Your reference frame in the Ethereal should be the same as the Material
In dynamics, all motion occurs relative to a frame of reference, since motion is the act of things moving relative to each other. When you Blink, you must also have a frame of reference.
Your "relative to the world" example still picks a reference frame of the world. You could also potentially define your frame of reference relative to the plane you're on. If it's a constrained single-world plane, the two are equivalent, but if your plane has planets, you could find yourself off-world due to the motion of the planet.
We know that there are no cases that force you off-world, so the question is how to decide what your frame of reference should be. In the standard case, your frame defaults to world frame because your velocity is fixed relative to it. It makes sense that we would use the bus for your case because your velocity is fixed relative to it.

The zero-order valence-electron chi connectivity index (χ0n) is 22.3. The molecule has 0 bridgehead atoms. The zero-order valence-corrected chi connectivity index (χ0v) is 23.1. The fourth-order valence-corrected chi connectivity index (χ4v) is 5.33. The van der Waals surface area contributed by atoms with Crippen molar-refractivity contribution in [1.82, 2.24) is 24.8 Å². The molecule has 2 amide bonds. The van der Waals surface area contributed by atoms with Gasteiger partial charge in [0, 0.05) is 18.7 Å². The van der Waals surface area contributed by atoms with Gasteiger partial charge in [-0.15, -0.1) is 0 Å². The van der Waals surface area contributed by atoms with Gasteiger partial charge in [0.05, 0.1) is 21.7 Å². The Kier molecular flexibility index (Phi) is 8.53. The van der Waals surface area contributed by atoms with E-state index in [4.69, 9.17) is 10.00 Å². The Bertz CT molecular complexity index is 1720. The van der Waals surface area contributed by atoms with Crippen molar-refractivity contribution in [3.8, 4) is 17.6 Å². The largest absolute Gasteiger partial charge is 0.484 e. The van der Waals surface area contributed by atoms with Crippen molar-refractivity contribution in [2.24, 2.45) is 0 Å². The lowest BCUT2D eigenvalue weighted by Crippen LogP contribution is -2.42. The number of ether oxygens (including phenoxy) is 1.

A description of the Ethereal Plane is as follows:
The Ethereal Plane is a misty, fog--bound dimension that is sometimes described as a great ocean. Its shores, called the Border Ethereal, overlap the Material Plane and the Inner Planes, so that every location on those planes has a corresponding location on the Ethereal Plane.
A description of Etherealness is as follows:
You ignore all Objects and Effects that aren't on the Ethereal Plane, allowing you to move through Objects you perceive on the plan you originated from.
It is apparent that you can move through objects on the Ethereal Plane, but you don't automatically do this, since you are not flung off-world, as discussed above. This adds credence to the theory that you keep whichever reference frame in which you are stationary at rest.
Unfortunately, there is no explicit RAW answer for you, but I believe any other answer has to make assumptions that are not RAW.
Ultimately, this is a DM ruling
Without a RAW answer, it is up to the DM to break ambiguities and decide how to set the reference frame. While I believe the above makes sense, your DM may decide otherwise, which is his/her prerogative. It is your right, however, to ask ahead of time how such a situation will be ruled and expect that ruling in all cases. Ask your DM to set a precedent or allow some player flexibility, such as using an Arcana check, as suggested by @MattVincent.